While I was reconstructing the speaking section of my web site (post-move to Jekyll), I discovered I have a whole page of presentations at Confreaks. Wild. That’s not all of my conference talks by any means, but it’s a lot of them.

Letting Go

Letting go is hard. But there comes a time when you know it’s the right thing to do. So with a heavy heart, I am stepping down as Chapter Lead for Ladies Learning Code in Lethbridge.

IGListKit Tutorial RubyMotion Edition Part 2

Ok, if you are just joining us, this is Part 2 of the IGListKit Tutorial, RubyMotion edition. You should start with Part 1, if you are interested in the mechanics of the Swift -> RubyMotion translation of the starter app. And you really, really should read the source tutorial for IGListKit before you start, because I’m skipping over the boring parts where I can.

IGListKit Tutorial RubyMotion Edition Part 1

IGListKit popped up on my radar recently from a couple of entries in the iOS Dev Weekly newsletter. Digging further led me to the IGListKit Tutorial on Ray Wenderlich’s site (again). While these tutorials are instructive posts to read, I frequently run into frustrating, hair-pulling-out inconsistencies that make it very difficult to go ahead and use this information in RubyMotion. And, as is true of most new tutorials, it is written using Swift, instead of Objective C.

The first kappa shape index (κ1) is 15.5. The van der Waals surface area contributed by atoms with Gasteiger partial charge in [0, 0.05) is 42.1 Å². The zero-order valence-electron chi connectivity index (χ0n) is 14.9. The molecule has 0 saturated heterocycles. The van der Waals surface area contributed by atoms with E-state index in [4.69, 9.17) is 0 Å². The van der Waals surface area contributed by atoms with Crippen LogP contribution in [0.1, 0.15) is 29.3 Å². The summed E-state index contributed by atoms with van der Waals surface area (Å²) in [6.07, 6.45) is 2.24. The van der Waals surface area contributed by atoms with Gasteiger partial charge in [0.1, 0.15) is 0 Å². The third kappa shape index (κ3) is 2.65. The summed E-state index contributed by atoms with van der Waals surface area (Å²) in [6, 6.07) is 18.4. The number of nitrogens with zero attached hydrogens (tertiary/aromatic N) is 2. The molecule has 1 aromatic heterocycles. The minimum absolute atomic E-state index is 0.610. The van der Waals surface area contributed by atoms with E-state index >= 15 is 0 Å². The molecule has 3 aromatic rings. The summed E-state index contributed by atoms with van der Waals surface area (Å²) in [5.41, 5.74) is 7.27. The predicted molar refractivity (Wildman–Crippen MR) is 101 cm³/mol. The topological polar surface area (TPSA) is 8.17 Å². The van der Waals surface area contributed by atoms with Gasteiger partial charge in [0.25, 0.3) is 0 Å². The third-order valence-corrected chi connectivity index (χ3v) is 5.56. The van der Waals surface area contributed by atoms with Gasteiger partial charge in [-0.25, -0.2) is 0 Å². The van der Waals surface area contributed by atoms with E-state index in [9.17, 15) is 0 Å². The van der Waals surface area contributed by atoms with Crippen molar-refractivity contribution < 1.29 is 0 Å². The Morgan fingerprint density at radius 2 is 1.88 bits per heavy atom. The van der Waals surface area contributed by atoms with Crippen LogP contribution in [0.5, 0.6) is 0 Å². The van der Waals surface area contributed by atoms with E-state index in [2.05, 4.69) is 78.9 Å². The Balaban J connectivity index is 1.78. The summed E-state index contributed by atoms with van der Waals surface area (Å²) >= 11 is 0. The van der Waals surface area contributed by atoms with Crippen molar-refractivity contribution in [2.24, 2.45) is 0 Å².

The Cost of Maintaining Your Rails Applications

I see two different groups of businesses out there right now with Rails applications that are in dire need of maintenance.

  1. The businesses whose life-blood is their Rails application. You have a development team working hard, adding new features, making the application scale to a growing customer base, and fixing important, customer-facing bugs. You have no time for the non-value-add of maintenance.
  2. And businesses with a bespoke Rails application, custom built to serve a need in your business. It saves you and your staff time or aggravation. Or it provides a function that helps your business make more money.

Core Data in Motion - 2nd Edition

It seems like just yesterday that I finally finished my book, Core Data in Motion. Looking back though, it’s been two years (!?!) since I finished primary writing and submitted the final chapter for my reviewers to critique.

3 Steps To Solving RubyMotion Build Woes

Seems every few months, there is another weird build error that someone is attempting to track down when running rake to build their project in RubyMotion. The context of these errors is generally unique to the project they are running in, and often surface while compiling an included gem (ie, not in your code), and so it is difficult to Google your way to an answer on Stack Overflow ;-)